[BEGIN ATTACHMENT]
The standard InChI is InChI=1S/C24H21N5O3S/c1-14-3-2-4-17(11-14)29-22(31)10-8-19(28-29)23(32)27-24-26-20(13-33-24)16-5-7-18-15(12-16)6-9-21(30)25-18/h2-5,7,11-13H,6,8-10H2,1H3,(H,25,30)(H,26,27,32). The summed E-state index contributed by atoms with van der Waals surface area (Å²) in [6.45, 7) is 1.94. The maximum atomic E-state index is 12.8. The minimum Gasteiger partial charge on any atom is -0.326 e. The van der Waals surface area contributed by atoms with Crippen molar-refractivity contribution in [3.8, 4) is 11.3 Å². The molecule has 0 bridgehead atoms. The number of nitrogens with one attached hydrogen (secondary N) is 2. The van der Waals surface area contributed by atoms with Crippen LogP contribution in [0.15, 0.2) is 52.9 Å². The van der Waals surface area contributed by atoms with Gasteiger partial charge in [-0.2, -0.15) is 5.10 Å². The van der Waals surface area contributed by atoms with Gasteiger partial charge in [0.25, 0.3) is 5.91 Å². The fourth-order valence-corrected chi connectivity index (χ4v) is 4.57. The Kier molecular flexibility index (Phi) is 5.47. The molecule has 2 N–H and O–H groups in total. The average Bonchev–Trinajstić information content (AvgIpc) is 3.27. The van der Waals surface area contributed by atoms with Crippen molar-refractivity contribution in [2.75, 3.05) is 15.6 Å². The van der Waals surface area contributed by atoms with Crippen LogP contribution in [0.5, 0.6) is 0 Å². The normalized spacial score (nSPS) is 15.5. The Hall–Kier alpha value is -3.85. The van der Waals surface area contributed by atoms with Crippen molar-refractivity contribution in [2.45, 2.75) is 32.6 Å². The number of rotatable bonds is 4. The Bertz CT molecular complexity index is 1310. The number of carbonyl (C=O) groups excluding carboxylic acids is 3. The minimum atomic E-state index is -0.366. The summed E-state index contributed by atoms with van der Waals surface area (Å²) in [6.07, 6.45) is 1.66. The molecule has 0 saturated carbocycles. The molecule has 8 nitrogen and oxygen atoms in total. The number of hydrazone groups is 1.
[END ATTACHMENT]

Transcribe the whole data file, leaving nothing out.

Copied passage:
The standard InChI is InChI=1S/C24H21N5O3S/c1-14-3-2-4-17(11-14)29-22(31)10-8-19(28-29)23(32)27-24-26-20(13-33-24)16-5-7-18-15(12-16)6-9-21(30)25-18/h2-5,7,11-13H,6,8-10H2,1H3,(H,25,30)(H,26,27,32). The summed E-state index contributed by atoms with van der Waals surface area (Å²) in [6.45, 7) is 1.94. The maximum atomic E-state index is 12.8. The minimum Gasteiger partial charge on any atom is -0.326 e. The van der Waals surface area contributed by atoms with Crippen molar-refractivity contribution in [3.8, 4) is 11.3 Å². The molecule has 0 bridgehead atoms. The number of nitrogens with one attached hydrogen (secondary N) is 2. The van der Waals surface area contributed by atoms with Crippen LogP contribution in [0.15, 0.2) is 52.9 Å². The van der Waals surface area contributed by atoms with Gasteiger partial charge in [-0.2, -0.15) is 5.10 Å². The van der Waals surface area contributed by atoms with Gasteiger partial charge in [0.25, 0.3) is 5.91 Å². The fourth-order valence-corrected chi connectivity index (χ4v) is 4.57. The Kier molecular flexibility index (Phi) is 5.47. The molecule has 2 N–H and O–H groups in total. The average Bonchev–Trinajstić information content (AvgIpc) is 3.27. The van der Waals surface area contributed by atoms with Crippen molar-refractivity contribution in [2.75, 3.05) is 15.6 Å². The van der Waals surface area contributed by atoms with Crippen LogP contribution in [0.5, 0.6) is 0 Å². The normalized spacial score (nSPS) is 15.5. The Hall–Kier alpha value is -3.85. The van der Waals surface area contributed by atoms with Crippen molar-refractivity contribution in [2.45, 2.75) is 32.6 Å². The number of rotatable bonds is 4. The Bertz CT molecular complexity index is 1310. The number of carbonyl (C=O) groups excluding carboxylic acids is 3. The minimum atomic E-state index is -0.366. The summed E-state index contributed by atoms with van der Waals surface area (Å²) in [6.07, 6.45) is 1.66. The molecule has 0 saturated carbocycles. The molecule has 8 nitrogen and oxygen atoms in total. The number of hydrazone groups is 1.